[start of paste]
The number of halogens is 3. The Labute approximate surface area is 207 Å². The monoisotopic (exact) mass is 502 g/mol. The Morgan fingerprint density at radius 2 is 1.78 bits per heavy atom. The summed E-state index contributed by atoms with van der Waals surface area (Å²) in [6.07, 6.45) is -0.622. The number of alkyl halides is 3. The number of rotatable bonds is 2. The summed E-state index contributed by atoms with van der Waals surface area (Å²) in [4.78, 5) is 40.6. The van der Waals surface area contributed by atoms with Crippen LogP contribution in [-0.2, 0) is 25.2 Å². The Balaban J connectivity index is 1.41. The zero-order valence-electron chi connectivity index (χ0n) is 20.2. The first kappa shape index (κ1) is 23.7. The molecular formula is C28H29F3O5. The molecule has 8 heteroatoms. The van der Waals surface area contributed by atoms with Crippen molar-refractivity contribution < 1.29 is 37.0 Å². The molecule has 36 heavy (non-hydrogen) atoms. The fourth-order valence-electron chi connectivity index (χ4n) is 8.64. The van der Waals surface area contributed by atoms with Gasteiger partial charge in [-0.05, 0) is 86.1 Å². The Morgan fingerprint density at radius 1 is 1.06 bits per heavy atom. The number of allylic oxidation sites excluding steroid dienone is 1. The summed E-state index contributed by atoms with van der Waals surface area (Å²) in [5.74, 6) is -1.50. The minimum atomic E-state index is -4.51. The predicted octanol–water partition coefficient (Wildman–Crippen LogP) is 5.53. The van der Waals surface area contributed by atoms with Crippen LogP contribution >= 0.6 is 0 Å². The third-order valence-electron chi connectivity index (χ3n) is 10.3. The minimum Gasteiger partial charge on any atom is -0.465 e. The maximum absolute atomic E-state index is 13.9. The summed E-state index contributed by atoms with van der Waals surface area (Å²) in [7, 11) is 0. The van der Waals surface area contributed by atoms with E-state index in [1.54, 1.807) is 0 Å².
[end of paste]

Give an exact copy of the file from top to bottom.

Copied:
The number of halogens is 3. The Labute approximate surface area is 207 Å². The monoisotopic (exact) mass is 502 g/mol. The Morgan fingerprint density at radius 2 is 1.78 bits per heavy atom. The summed E-state index contributed by atoms with van der Waals surface area (Å²) in [6.07, 6.45) is -0.622. The number of alkyl halides is 3. The number of rotatable bonds is 2. The summed E-state index contributed by atoms with van der Waals surface area (Å²) in [4.78, 5) is 40.6. The van der Waals surface area contributed by atoms with Crippen LogP contribution in [-0.2, 0) is 25.2 Å². The Balaban J connectivity index is 1.41. The zero-order valence-electron chi connectivity index (χ0n) is 20.2. The first kappa shape index (κ1) is 23.7. The molecular formula is C28H29F3O5. The molecule has 8 heteroatoms. The van der Waals surface area contributed by atoms with Crippen molar-refractivity contribution < 1.29 is 37.0 Å². The molecule has 36 heavy (non-hydrogen) atoms. The fourth-order valence-electron chi connectivity index (χ4n) is 8.64. The van der Waals surface area contributed by atoms with Gasteiger partial charge in [-0.05, 0) is 86.1 Å². The Morgan fingerprint density at radius 1 is 1.06 bits per heavy atom. The number of allylic oxidation sites excluding steroid dienone is 1. The summed E-state index contributed by atoms with van der Waals surface area (Å²) in [5.74, 6) is -1.50. The minimum atomic E-state index is -4.51. The predicted octanol–water partition coefficient (Wildman–Crippen LogP) is 5.53. The van der Waals surface area contributed by atoms with Crippen LogP contribution >= 0.6 is 0 Å². The third-order valence-electron chi connectivity index (χ3n) is 10.3. The minimum Gasteiger partial charge on any atom is -0.465 e. The maximum absolute atomic E-state index is 13.9. The summed E-state index contributed by atoms with van der Waals surface area (Å²) in [7, 11) is 0. The van der Waals surface area contributed by atoms with E-state index in [1.54, 1.807) is 0 Å².